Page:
The Drive in Life or 3 stories about what really motivates us

The Drive in Life or 3 stories about what really motivates us

Today I want to talk about a book that deals with motivation.

What is noteworthy is the motivation stimulated by our third motivating force, our innate need to manage our own lives, learn and create something new, and to treat ourselves and the world around us better.

This is not another description of someone else’s epiphany, but a book about what really motivates us – Daniel Pink, “Drive: The Surprising Truth About What Motivates Us”.

The Drive in Life or 3 stories about what really motivates us

To begin with, the author writes in a somewhat provocative style. There are many examples of how people get drive out of their activities. However, you will not find ready answers to the question “What really motivates me?” On the contrary, you will have new questions. 🙂

That’s why I want to do today’s review a little differently than usual. A review in the format of stories. Stories that are an attempt to answer the question of what really motivates me.

Story One: The Autonomy

The dependence of motivation on autonomy is not immediately apparent. Meanwhile, according to research by psychologists:

Autonomous people are more effective because they realize that they are responsible for their own destiny, behavior, activities, feelings and results.

How does it work? Let me tell you a story.

I have been striving for independence since childhood. In business this aspiration also is strong enough, though I always try to keep in my head an idea: independence is good, and cooperation is even better 🙂 My way to business started as a system administrator (at the end of the last century I was good at computers and a little bit worse at networks), then I worked a little as a graphic designer and finished this part of my career as a programmer.

A funny story happened next: I accidentally sold my book on programming, and I was so carried away by the process that I completely switched to sales. This work appealed to me for two reasons – the dependence of the result on my efforts and working with people. Later it became clear that only part of the result depended on the salesperson, the major role was played by the processes developed in the company. However, you often forget about it, especially when you work at the intersection of marketing and sales, and the whole company is just bursting into action for the client.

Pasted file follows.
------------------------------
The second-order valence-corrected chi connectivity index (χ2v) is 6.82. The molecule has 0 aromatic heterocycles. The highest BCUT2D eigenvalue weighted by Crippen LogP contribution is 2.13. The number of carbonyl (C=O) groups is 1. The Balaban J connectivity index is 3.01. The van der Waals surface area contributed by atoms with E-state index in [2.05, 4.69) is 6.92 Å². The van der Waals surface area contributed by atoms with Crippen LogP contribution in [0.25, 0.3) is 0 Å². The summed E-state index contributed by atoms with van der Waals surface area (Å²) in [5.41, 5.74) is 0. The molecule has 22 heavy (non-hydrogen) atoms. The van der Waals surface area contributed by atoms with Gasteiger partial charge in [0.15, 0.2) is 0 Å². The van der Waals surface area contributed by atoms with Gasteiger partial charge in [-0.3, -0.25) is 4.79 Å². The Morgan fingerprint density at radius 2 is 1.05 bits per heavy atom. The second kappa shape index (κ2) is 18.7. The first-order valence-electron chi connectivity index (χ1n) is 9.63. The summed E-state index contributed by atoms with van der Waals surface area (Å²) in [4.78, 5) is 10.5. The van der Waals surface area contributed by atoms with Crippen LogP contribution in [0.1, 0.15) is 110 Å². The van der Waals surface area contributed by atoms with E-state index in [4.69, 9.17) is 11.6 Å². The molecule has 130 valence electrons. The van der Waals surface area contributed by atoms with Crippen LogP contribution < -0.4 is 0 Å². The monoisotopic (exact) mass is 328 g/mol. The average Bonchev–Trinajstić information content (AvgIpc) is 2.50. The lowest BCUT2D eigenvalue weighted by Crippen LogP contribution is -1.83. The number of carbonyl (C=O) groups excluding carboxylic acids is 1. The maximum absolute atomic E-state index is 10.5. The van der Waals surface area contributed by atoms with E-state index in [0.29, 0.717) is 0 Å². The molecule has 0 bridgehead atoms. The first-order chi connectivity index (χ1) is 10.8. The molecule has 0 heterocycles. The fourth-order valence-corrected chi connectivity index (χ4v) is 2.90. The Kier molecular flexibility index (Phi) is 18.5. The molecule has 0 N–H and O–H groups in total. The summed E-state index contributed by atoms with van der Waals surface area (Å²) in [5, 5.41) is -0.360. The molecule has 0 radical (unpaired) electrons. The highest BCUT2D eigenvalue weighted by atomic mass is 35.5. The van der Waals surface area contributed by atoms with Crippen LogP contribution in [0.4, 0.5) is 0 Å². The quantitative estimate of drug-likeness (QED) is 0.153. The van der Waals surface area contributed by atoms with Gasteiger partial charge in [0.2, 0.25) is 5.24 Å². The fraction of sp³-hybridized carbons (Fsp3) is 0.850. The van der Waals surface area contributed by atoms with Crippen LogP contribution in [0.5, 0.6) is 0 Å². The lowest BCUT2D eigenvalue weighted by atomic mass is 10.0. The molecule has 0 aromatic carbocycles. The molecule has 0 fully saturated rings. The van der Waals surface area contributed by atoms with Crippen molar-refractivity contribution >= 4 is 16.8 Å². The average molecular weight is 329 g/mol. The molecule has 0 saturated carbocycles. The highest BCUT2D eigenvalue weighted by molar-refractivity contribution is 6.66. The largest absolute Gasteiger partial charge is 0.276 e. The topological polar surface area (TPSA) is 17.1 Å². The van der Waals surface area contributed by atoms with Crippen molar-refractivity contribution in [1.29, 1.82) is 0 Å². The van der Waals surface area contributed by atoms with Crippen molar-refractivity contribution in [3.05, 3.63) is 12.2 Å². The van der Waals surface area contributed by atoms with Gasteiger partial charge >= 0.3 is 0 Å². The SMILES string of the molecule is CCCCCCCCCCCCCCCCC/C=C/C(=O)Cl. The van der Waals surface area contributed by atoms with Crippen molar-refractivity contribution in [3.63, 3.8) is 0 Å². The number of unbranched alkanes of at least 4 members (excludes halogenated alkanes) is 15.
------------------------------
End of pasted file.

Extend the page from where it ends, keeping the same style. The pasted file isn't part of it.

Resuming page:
Having gone into a project form of interaction with companies (or a “portfolio career,” if you are close to Charles Handy’s ideas), over time I switched more and more to interaction with specific people. And now all those interactions are starting to grow into something bigger…

If I look back on this journey, autonomy has always been important to me, especially in the four most important aspects of my work:

  • what people do?
  • when they do it?
  • how they do it?
  • and who they do it with?

At different times I’ve evaluated these things in different ways. However, the further I go, the more important all four of these aspects become.

Story Two: The Mastery

Professional amateur – that’s the phrase in the title of one of my blogs. It would seem, what does mastery have to do with it? However, if mastery is understood as a journey from control and submission to autonomy and passion, that is my definition of mastery. Or rather, it’s Daniel Pink’s definition, but I completely agree with him. 🙂

I am interested in different (but not all) areas of business, and I periodically try my hand at these areas, forming, as Steve Jobs said, points of experience, which I later connect.

It wasn’t always like this, but now I’m passionate and work [more often] in the flow. I give up on some things, because I realize that I’m going in the wrong direction and doing the wrong thing. However, most of them I bring to fruition, and then I make decisions about further steps – to close them or to develop them.

There’s a great line in the book “Drive” about mastery being a way of thinking. Once you realize this, you can “pump up” your mastery more intensively.

That’s why in life it’s important to have the right way of thinking (I’m not talking about positive thinking now, but the type of thinking that helps you personally), to make a constant effort to improve your skills everyday, but to remember that skill is an asymptote…

Story three: The Determination

In “Drive”, the author writes:

“The determination provides the necessary context for autonomy and mastery”. And I completely agree with this statement. Making maximum profit cannot be the main goal of a business”.

Things like change and improvement are still important to me. I don’t aim for globality. I always start with myself and hope that it will spread like circles on water. And it will be useful to someone else, from those who are near and those who are far away. And then they will start their own circles on the water…

Those are the stories! So that was an unconventional review of this book. I hope you found it interesting.


I would like to close the review with a some quotes from this book, in which Pink succinctly describes the essence of his book:

  • “Sticks and carrots are a thing of the past. It no longer works today”;
  • “There is a gap between the accumulated scientific knowledge and daily business practice. Our current business operating system, built on external incentives (carrot and stick), has lost its effectiveness and is increasingly doing nothing but harm”;
  • “To be productive and successful in the twenty-first century, a person needs the ability to change quickly, as well as options such as autonomy, skill, and determination”.

So if you feel that you have stalled on career development or development of your business I advise you to buy and read this book.

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